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1.  Online Stimulus Optimization Rapidly Reveals Multidimensional Selectivity in Auditory Cortical Neurons 
The Journal of Neuroscience  2014;34(27):8963-8975.
Neurons in sensory brain regions shape our perception of the surrounding environment through two parallel operations: decomposition and integration. For example, auditory neurons decompose sounds by separately encoding their frequency, temporal modulation, intensity, and spatial location. Neurons also integrate across these various features to support a unified perceptual gestalt of an auditory object. At higher levels of a sensory pathway, neurons may select for a restricted region of feature space defined by the intersection of multiple, independent stimulus dimensions. To further characterize how auditory cortical neurons decompose and integrate multiple facets of an isolated sound, we developed an automated procedure that manipulated five fundamental acoustic properties in real time based on single-unit feedback in awake mice. Within several minutes, the online approach converged on regions of the multidimensional stimulus manifold that reliably drove neurons at significantly higher rates than predefined stimuli. Optimized stimuli were cross-validated against pure tone receptive fields and spectrotemporal receptive field estimates in the inferior colliculus and primary auditory cortex. We observed, from midbrain to cortex, increases in both level invariance and frequency selectivity, which may underlie equivalent sparseness of responses in the two areas. We found that onset and steady-state spike rates increased proportionately as the stimulus was tailored to the multidimensional receptive field. By separately evaluating the amount of leverage each sound feature exerted on the overall firing rate, these findings reveal interdependencies between stimulus features as well as hierarchical shifts in selectivity and invariance that may go unnoticed with traditional approaches.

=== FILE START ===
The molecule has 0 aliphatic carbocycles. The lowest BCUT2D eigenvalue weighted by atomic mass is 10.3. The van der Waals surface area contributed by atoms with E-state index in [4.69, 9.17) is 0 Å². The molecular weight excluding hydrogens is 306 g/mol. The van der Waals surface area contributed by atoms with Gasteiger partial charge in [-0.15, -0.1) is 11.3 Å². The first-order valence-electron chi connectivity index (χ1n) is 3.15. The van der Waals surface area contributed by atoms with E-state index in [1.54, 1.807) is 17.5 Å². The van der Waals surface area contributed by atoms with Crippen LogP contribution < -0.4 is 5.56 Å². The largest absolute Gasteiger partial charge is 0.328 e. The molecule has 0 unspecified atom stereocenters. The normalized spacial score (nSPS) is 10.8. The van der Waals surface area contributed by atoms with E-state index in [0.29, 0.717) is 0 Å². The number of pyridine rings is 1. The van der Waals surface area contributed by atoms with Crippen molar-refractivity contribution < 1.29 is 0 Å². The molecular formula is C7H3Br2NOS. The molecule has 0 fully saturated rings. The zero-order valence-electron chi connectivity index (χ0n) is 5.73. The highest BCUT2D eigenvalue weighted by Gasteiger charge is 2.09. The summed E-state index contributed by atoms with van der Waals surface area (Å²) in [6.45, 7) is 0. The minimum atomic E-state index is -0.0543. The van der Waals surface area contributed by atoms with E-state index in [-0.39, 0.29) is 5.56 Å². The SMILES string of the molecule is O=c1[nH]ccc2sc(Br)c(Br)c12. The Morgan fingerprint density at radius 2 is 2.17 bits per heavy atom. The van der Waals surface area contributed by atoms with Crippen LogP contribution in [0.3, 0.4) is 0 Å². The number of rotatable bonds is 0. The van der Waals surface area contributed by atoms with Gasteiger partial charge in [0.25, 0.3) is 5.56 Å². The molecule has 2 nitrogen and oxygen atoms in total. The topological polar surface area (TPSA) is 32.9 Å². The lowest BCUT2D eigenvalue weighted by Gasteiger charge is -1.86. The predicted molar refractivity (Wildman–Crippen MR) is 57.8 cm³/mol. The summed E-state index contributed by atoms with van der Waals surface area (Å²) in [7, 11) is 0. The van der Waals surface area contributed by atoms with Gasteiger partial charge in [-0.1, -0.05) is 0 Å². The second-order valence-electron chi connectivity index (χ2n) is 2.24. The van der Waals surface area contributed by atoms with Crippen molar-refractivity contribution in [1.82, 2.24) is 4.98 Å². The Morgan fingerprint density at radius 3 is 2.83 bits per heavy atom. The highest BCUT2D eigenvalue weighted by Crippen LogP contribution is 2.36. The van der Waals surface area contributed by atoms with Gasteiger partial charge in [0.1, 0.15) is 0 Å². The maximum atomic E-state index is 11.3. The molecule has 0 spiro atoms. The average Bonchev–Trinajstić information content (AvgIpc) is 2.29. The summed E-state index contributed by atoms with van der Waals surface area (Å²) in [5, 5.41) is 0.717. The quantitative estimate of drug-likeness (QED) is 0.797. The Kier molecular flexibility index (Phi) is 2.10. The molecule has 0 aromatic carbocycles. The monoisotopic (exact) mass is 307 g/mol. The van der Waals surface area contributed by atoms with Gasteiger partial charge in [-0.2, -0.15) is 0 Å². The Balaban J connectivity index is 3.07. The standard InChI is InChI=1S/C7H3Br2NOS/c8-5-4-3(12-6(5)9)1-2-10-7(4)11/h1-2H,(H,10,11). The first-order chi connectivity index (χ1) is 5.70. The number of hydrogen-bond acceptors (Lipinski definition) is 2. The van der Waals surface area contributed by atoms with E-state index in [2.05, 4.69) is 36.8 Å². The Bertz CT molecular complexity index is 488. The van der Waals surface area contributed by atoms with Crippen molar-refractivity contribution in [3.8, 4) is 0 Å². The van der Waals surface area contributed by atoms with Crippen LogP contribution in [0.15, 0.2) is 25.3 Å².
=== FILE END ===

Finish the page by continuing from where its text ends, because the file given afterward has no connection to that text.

PMCID: PMC4078078  PMID: 24990917
auditory cortex; closed-loop; genetic algorithm; online neural characterization; optimization algorithm; sparse coding
2.  Coding of Electric Pulse Trains Presented through Cochlear Implants in the Auditory Midbrain of Awake Rabbit: Comparison with Anesthetized Preparations 
The Journal of Neuroscience  2014;34(1):218-231.
Cochlear implant (CI) listeners show limits at high frequencies in tasks involving temporal processing such as rate pitch and interaural time difference discrimination. Similar limits have been observed in neural responses to electric stimulation in animals with CI; however, the upper limit of temporal coding of electric pulse train stimuli in the inferior colliculus (IC) of anesthetized animals is lower than the perceptual limit. We hypothesize that the upper limit of temporal neural coding has been underestimated in previous studies due to the confound of anesthesia. To test this hypothesis, we developed a chronic, awake rabbit preparation for single-unit studies of IC neurons with electric stimulation through CI. Stimuli were periodic trains of biphasic pulses with rates varying from 20 to 1280 pulses per second. We found that IC neurons in awake rabbits showed higher spontaneous activity and greater sustained responses, both excitatory and suppressive, at high pulse rates. Maximum pulse rates that elicited synchronized responses were approximately two times higher in awake rabbits than in earlier studies with anesthetized animals. Here, we demonstrate directly that anesthesia is a major factor underlying these differences by monitoring the responses of single units in one rabbit before and after injection of an ultra-short-acting barbiturate. In general, the physiological rate limits of IC neurons in the awake rabbit are more consistent with the psychophysical limits in human CI subjects compared with limits from anesthetized animals.